Above deck - lavish quarters for the very rich. More and more decks - massive enough to accommodate assets comprising a greater and greater % of total weight - all above the water line. Resulting in more weight atop and less below.
Middle class likely at water level - fearful of falling into the huddled masses in steerage. Down where most of the cargo should be. If sanity ruled. Instead:
Below deck ballast ever decreasing...
More and more cargo space siphoned away for decks above.
The ship of state becoming ONE very top-heavy vessel.
Like the ferry that recently sank off South Korea, we're at such a tipping point. Any storm or high waves, a sharp turn: A capsize all but certain.
Certainly the rich would immediately take to their life boats. Maybe the middle class might somehow get above decks and be allowed into one or two. (If any were still abreast the sinking ship.)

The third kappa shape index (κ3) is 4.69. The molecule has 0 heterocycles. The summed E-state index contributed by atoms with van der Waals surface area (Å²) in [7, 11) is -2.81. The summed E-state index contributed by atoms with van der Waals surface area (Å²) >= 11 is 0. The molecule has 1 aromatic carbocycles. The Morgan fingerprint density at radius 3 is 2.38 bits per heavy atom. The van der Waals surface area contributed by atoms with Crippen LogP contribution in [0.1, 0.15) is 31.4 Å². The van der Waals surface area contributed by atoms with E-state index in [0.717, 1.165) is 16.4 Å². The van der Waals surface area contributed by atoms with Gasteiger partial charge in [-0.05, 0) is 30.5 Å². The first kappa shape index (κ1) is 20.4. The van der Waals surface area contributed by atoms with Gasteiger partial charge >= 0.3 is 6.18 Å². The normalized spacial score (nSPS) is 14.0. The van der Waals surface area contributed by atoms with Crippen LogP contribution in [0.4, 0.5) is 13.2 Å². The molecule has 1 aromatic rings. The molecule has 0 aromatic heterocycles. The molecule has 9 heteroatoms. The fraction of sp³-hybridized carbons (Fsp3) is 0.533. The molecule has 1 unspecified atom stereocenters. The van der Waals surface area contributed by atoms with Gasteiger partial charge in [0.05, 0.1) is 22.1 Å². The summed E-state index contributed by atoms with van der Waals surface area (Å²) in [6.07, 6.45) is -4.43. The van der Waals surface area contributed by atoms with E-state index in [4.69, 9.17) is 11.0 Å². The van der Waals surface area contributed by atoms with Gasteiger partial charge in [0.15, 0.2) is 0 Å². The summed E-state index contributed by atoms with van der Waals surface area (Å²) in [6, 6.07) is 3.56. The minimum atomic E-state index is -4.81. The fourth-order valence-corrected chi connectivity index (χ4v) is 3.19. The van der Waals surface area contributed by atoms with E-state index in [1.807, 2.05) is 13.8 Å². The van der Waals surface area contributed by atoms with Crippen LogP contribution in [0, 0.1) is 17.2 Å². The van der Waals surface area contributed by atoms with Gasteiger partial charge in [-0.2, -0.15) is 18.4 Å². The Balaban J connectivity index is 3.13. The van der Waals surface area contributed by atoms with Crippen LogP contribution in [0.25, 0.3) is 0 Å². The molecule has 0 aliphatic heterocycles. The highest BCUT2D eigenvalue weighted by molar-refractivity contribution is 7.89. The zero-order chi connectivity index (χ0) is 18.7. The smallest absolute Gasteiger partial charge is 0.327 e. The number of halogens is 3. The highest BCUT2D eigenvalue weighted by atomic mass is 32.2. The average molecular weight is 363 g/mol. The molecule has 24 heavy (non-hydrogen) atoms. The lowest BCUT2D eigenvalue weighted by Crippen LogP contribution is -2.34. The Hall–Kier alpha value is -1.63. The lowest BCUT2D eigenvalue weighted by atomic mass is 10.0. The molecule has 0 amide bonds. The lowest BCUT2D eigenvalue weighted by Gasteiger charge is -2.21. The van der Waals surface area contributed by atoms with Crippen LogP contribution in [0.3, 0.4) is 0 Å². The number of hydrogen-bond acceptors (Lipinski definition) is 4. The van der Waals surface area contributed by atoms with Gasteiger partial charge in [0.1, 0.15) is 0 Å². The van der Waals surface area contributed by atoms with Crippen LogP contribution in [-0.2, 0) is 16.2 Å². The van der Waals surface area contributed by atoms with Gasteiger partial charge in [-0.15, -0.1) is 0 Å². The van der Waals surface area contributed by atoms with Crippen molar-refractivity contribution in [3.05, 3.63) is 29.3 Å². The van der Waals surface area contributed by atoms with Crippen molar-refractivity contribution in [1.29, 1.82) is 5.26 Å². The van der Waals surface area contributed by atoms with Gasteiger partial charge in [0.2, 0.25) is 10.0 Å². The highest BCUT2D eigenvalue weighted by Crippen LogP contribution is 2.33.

But the huddled masses, below decks? Like below-deck victims trapped on the Korean ferry, they would likely drown before any made it to safety. And which of the wealthy, in any case, would allow them "room" in their rich-person's life boat? Like the crew that left the ferry, they'd already be on their way. But on their way to where?
For who would be left to actually rescue the rich? Once they topple the ship? All the servants going down with it? (Their needs - and the need for them - long forgotten.)
This is what happened to many societies where the wealthy forgot:
We're all in this together.
Some cartoonist should do me the favor of putting my words into one picture. Till then, we'll have to make do with this historical precedent:
Vasa was built top-heavy and had insufficient ballast. Despite an obvious lack of stability in port, she was allowed to set sail and foundered only a few minutes after she first encountered a wind stronger than a breeze.